Not since A Serbian Film (2010) have I seen the public so divided at the movies. Usually, it's a foreign production that becomes the center of attention when controversy and filmgoers' sensibilities are involved. Europeans and Asians in particular have a knack for pushing the envelope, testing boundaries (or doing away with them altogether), all while challenging and/or reframing the cinematic experience as we know it. This is not to say American filmmaking is exempt, but we talk about 'those' works as niche, arthouse, or indie, whereas Darren Aronofsky's latest effort had a mainstream marketing campaign and a nationwide release, starring current America's sweetheart Jennifer Lawrence. SPOILERS AHEAD.
Theatrical trailers suggest it to be a psychological thriller. A little bit of haunted house, a sprinkle of home invasion with many an uninvited guest, a dash of a egocentric, gaslighting husband, wrapped in a crisp layer of token horror misogyny. Turns out, it is all that and more. We are treated to an exceptional biblical allegory that is so prevalent, to call it "on the nose" would be too kind. The gist of it is that Lawrence as "Mother" is mother Earth, Javier Bardem as "Him" is God, while Ed Harris as "Man" and Michelle Pfeiffer as "Woman" are Adam and Eve. The house, located in the middle of nowhere with no visible roads or trails leading to it, is their Eden. And so begins the descent into Aronofsky's great parable. Many have called Mother! high concept, pretentious theological drivel but, in truth, there is not much to mull over here. Every little detail is painstakingly charted out for the audience, if they've stayed long enough to look and listen that is. It reminded me of the kinds of films we would watch regularly in film school. That's not a bad thing, but Mother! is at once too imposing for the general public and too obvious for the cultivated cineaste, successfully alienating both groups.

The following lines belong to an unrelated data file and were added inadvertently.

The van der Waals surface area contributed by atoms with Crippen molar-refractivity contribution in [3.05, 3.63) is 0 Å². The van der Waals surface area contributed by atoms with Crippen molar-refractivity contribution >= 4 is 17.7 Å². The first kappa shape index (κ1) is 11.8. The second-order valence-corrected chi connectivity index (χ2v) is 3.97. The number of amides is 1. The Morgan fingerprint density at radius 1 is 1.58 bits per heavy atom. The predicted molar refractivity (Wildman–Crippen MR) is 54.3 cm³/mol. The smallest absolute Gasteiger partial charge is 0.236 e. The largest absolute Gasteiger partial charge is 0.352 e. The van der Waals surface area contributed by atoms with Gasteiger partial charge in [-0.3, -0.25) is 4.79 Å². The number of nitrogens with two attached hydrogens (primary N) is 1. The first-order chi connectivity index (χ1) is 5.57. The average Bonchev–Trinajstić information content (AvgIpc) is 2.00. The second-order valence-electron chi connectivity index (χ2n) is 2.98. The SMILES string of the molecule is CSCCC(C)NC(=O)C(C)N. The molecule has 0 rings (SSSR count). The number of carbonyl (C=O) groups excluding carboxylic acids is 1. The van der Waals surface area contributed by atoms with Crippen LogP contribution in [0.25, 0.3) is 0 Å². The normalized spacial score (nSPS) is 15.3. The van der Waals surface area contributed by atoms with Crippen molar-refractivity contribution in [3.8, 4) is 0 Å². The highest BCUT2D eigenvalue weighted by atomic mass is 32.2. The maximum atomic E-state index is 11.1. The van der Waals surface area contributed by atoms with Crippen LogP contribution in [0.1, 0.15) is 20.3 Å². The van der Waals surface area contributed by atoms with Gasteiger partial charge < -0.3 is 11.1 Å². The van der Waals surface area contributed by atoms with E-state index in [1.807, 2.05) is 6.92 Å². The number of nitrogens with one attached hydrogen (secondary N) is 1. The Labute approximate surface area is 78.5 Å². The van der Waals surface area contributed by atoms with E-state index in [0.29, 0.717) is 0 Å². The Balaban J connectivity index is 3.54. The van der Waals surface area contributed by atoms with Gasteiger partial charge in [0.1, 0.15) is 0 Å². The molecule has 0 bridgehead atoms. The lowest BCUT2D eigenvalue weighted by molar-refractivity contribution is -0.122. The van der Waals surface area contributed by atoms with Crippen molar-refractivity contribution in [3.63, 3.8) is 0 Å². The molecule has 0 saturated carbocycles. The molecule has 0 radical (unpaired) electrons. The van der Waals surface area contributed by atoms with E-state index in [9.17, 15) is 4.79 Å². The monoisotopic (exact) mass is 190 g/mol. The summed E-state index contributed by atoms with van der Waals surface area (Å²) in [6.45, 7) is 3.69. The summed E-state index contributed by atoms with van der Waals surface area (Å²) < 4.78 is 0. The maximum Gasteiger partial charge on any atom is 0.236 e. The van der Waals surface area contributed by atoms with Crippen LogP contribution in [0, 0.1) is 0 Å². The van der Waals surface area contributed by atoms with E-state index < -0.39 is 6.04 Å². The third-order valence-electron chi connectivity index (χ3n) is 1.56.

As the credits rolled, the viewers in my theatre were nothing short of livid. Mind you, they were mostly frat bros who giggled and whistled at the sight of Lawrence's protruding nipples, but it was clear the marketing team missed the mark on this one. Having said that, we complain when theatrical previews reveal too much, so a little mystery is always welcome. People were expecting too see Lawrence in a new role, but not one so brutal. Yes, Aronofsky has a history of 'mindfuck' films under his belt, yet the systematic obscenity and mounting violence of Mother! go far beyond what Pi (1998), Requiem for a Dream (2010), or Black Swan (2010) had to offer. Did I enjoy this film as a whole? No. However, the cinematography is top notch as are the film's promotional materials. There is thought behind them and undeniable creativity. Mother! deserves to be seen. It deserves to be discussed, vehemently so, but remains largely style over substance and although all involved have secured it a cushy place in film history as one of the most polarizing films to date, we should call their bluff.